• 08.19.14

    Learning to love tests

    If there's consensus on anything in education, it's this: Tests are awful. But maybe we've been thinking about tests all wrong. Research shows that tests can actually be powerful tools for learning -- but only if teachers use them right.
  • 08.19.14

    Paul Tough on how children succeed

    Paul Tough talks about his new book, How Children Succeed. He says it's character that matters when it comes to learning. Children need curiosity, optimism and self-control.
  • 08.18.14

    This is your brain on language

    For decades psychologists cautioned against raising children bilingual. They warned parents and teachers that learning a second language as a child was bad for brain development. But recent studies have found exactly the opposite.

Back to The Data

Trips by*

Scott Schloegel


Total cost of 11 trips: $15,305.82


Trips traveled under the office of Bart Stupak

Destination: CHARLOTTESVILLE, VA
Sponsor: Mercatus Center at George Mason University
Purpose: 2000 CHIEF OF STAFF RETREAT
Date: Jan 20, 2000 (2 days)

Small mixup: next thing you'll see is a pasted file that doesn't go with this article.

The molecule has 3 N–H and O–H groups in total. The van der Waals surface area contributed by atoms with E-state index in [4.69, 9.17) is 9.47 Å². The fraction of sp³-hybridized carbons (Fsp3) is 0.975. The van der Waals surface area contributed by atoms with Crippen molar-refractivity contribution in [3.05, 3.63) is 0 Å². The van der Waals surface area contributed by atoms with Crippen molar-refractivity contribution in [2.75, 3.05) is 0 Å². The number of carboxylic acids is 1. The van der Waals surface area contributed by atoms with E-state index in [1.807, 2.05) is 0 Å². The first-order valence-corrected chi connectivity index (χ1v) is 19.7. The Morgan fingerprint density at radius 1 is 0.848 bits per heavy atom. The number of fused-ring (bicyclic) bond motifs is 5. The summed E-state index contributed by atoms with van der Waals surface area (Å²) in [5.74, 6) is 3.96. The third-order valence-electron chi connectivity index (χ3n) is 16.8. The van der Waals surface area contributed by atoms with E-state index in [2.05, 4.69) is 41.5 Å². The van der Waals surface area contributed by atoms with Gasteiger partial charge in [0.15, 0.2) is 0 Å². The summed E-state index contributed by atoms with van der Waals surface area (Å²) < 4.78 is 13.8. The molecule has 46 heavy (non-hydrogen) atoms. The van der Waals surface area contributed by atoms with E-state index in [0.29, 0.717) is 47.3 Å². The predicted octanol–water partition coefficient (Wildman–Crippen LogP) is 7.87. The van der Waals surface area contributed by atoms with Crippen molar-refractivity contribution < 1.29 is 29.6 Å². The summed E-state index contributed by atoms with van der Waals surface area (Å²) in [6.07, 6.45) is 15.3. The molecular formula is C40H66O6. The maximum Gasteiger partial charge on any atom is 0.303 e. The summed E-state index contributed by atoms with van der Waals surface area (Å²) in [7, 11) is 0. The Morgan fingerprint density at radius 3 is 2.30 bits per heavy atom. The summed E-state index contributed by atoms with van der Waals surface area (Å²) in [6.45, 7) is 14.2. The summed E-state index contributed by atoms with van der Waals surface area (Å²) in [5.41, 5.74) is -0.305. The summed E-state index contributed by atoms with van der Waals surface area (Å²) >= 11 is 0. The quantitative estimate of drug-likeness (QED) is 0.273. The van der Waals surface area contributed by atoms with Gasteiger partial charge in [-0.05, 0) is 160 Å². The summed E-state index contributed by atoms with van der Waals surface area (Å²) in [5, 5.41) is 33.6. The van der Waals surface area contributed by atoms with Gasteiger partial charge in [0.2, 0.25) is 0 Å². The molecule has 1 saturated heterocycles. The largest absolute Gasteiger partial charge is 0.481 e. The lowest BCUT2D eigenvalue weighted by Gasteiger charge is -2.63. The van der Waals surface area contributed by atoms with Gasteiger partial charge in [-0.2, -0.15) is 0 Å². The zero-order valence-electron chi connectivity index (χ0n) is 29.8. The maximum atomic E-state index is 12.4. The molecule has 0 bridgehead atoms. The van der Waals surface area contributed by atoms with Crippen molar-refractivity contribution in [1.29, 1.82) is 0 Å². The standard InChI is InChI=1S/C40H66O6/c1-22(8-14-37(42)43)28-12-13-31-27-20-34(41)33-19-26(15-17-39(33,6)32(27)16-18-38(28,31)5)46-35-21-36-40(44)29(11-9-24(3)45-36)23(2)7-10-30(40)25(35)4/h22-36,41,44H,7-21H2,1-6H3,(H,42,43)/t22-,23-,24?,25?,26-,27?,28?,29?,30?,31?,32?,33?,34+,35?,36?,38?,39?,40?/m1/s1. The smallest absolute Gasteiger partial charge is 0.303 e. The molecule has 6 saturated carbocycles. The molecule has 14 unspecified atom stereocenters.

Expense: $429.50
source

Destination: DADE COUNTY FLORIDA
Sponsor: Integrated Waste Services Association
Purpose: TOUR WASTE TO ENERGY FACILITIES & RECYCLE PLANT
Date: Feb 22, 2000 (2 days)
Expense: $1,538.00
source

Destination: DETROIT, MI
Sponsor: AMERICAN GAS ASSOC., CONSUMERS ENERGY, MICHCON, SEMCO, VECTOR PIPELINE
Purpose: PIPELINE SAFETY TOUR
Date: Aug 20, 2001 (1 day)
Expense: $910.75
source

Destination: WILLIAMSBURG, VA
Sponsor: Mercatus Center at George Mason University
Purpose: CHIEF OF STAFF RETREAT
Date: Jan 24, 2002 (2 days)
Expense: $406.00
source

Destination: LAS VEGAS TO YUCCA MOUNTAIN
Sponsor: NUCLEAR ENERGY INSTITUTE PAID FOR THE TRIP WITH THE EXCEPTION OF THE TRAVEL FROM LAS VEGAS TO YUCCA WHICH WAS PAID FOR BY DEPT OF ENERGY ($30)
Purpose: LEARN MORE ABOUT YUCCA MOUNTAIN AND TOUR THE PROPOSED STORAGE FA
Date: Mar 26, 2002 (2 days)
Expense: $2,011.01
source

Destination: MACKINAC ISLAND, MI
Sponsor: Democratic Leadership Council
Purpose: POLICY SUMMIT
Date: Sep 12, 2003 (2 days)
Expense: $1,299.86
source

Destination: PHILIDELPHIA
Sponsor: Mercatus Center at George Mason University
Purpose: ANNUAL CHIEF OF STAFF RETREAT-POLICY DISCUSSIONS, WORKSHOPS, ETC
Date: Feb 19, 2004 (3 days)
Expense: $1,061.00
source

Destination: SEATTLE, WA
Sponsor: Microsoft Corporation
Purpose: TOUR OF MICROSOFT FACILITIES AND BRIEFINGS ON TECHNOLOGY USES AND UPDATE
Date: Apr 14, 2004